FAIRY TAIL begins with a massive battle against a villain named Hades that almost wipes out the heroes before warping them seven years into the future. They return home to discover that their guild -- once the strongest and most respected in the town of Magnolia -- has been reduced to a footnote in their absence. The heroes immediately make restoring the reputation of the guild their top priority. Doing so requires helping people in need, accepting combat jobs from the job board, and gradually upgrading their headquarters. Along the way, they also attend to personal matters, from reclaiming an old apartment with rent seven years past due to dealing with the loss of a parent who died while the heroes were away. Combat is turn-based, allowing players to take their time choosing what to do. Attacks have different ranges and elemental affinities, and can eventually be chained together with spectacular results -- such as destroying barriers within the environment, which opens pathways to new areas and treasures. As the game progresses, new systems and abilities are introduced as each of the main heroes levels up and grows relationships with other characters.

Is it any good?

Hopefully, you've seen the TV show -- otherwise, you'll likely feel as though you've been thrown straight into the deep end. Fairy Tail introduces more than two dozen characters in the first half-hour, and buries players waist-deep in preexisting franchise lore by making allusions to previous events and complex character histories. Players can access key story details in the game's handy encyclopedia and character guide, but that's asking a lot from anyone jumping in fresh without having watched the show. That said, if you can get past this hurdle, you'll be in for a treat. From its beautiful anime aesthetic, which basically makes you feel like you're playing a TV cartoon, to its sophisticated yet accessible character growth and combat systems (which borrow liberally from some of the very best Japanese role-playing games around, including the Persona, Fire Emblem, and Bravely Default games), Fairy Tail is clearly a cut above most TV show spin-offs.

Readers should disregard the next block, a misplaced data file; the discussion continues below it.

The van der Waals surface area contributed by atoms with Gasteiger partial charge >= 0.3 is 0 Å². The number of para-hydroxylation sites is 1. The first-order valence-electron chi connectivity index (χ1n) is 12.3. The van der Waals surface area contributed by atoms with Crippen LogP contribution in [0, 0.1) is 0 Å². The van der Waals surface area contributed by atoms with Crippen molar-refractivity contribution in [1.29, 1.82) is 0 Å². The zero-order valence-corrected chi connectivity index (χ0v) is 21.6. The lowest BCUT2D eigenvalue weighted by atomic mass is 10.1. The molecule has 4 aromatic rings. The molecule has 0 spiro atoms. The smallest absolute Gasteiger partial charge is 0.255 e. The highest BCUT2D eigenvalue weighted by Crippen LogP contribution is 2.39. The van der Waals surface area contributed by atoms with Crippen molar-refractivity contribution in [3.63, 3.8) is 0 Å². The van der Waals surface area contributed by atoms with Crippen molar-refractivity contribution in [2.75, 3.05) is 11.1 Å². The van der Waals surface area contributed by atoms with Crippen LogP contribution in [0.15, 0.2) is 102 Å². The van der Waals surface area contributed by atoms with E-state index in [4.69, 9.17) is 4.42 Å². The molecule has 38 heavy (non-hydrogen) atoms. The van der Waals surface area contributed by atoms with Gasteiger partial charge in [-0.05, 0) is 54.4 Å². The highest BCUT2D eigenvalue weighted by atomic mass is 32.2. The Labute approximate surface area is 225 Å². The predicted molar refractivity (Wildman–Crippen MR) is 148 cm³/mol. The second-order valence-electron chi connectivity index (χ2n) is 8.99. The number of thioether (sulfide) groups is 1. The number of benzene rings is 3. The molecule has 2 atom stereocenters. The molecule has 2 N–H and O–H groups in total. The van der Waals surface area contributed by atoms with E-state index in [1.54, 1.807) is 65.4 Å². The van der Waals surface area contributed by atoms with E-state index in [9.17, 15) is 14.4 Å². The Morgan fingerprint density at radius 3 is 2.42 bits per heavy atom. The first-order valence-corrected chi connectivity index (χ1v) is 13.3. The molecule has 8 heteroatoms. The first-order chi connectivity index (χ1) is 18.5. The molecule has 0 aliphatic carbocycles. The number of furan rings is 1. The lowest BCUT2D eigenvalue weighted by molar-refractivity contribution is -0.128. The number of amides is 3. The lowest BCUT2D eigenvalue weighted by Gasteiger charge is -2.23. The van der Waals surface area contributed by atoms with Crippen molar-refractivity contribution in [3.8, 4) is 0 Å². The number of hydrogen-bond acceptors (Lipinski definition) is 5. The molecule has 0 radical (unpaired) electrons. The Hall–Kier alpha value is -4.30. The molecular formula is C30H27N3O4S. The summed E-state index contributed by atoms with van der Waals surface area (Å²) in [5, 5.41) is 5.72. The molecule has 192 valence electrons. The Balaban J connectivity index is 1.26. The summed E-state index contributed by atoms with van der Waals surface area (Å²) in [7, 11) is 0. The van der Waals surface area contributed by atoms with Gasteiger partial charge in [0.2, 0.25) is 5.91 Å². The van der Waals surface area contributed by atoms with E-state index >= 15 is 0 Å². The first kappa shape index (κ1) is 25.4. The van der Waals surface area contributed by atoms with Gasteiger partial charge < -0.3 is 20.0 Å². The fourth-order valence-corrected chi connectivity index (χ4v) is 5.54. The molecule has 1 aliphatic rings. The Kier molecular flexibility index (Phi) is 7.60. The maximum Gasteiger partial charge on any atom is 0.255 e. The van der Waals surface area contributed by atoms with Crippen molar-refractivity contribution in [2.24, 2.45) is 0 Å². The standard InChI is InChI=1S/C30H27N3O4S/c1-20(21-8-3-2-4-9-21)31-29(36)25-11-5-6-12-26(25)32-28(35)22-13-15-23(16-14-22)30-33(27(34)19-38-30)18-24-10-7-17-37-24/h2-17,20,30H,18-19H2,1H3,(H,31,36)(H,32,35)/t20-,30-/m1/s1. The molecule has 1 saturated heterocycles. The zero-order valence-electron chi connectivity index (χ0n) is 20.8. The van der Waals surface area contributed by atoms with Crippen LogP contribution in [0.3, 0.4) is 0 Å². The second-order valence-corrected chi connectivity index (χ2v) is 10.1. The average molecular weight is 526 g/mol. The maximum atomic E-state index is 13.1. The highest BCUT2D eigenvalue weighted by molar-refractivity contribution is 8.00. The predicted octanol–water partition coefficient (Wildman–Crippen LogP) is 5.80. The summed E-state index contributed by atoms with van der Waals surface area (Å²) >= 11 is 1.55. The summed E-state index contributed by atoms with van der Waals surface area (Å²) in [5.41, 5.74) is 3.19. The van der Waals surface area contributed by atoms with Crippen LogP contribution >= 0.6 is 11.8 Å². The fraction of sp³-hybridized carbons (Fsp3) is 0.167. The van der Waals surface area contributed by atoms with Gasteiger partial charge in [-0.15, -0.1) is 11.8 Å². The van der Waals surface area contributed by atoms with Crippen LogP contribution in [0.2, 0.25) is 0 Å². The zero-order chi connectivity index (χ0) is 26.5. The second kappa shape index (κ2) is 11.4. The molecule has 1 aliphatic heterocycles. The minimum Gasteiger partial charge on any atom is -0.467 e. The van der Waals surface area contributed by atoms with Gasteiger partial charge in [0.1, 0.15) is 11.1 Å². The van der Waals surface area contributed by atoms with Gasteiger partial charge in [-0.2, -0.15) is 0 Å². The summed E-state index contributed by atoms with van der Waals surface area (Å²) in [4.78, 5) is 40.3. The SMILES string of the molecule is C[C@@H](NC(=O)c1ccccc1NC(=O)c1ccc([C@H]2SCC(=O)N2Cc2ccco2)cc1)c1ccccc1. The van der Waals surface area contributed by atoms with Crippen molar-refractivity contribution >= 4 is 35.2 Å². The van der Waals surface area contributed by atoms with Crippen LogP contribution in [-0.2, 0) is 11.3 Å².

Much of the game has clearly been designed with user experience in mind. Players will never be at a loss for what to do next, since objectives are always clearly marked on the mini-map. Once you complete a task, you'll have the option of being immediately whisked to headquarters rather than needing to waste time hoofing it back or looking for a fast travel point. And loading screens last just a few seconds, so it almost never feels like you're being pulled out of the action. The end result is a rare kind of role-playing game in which progress feels constant, fast, and satisfying. Toss in simple instructions and the ability to bump difficulty down to avoid frustration, and you have a surprisingly accessible role-playing game experience that shouldn't turn off fans new to this notoriously imposing genre. If you count yourself a fan of Fairy Tail, you're unlikely to be disappointed with this interactive interpretation.

Talk to your kids about ...

  • Families can talk about sex, gender, and body image in games. The female characters in Fairy Tail are as strong and capable as the male ones, but their physical appearance is often marked by accentuated breasts and impractical clothing. What sort of message does this send to the boys and girls who play the game?

  • Everyone needs to make a living, and it's good to get paid for what you do, but are there times when we should simply do what's right without expecting payment?

Game details

Our editors recommend

For kids who love anime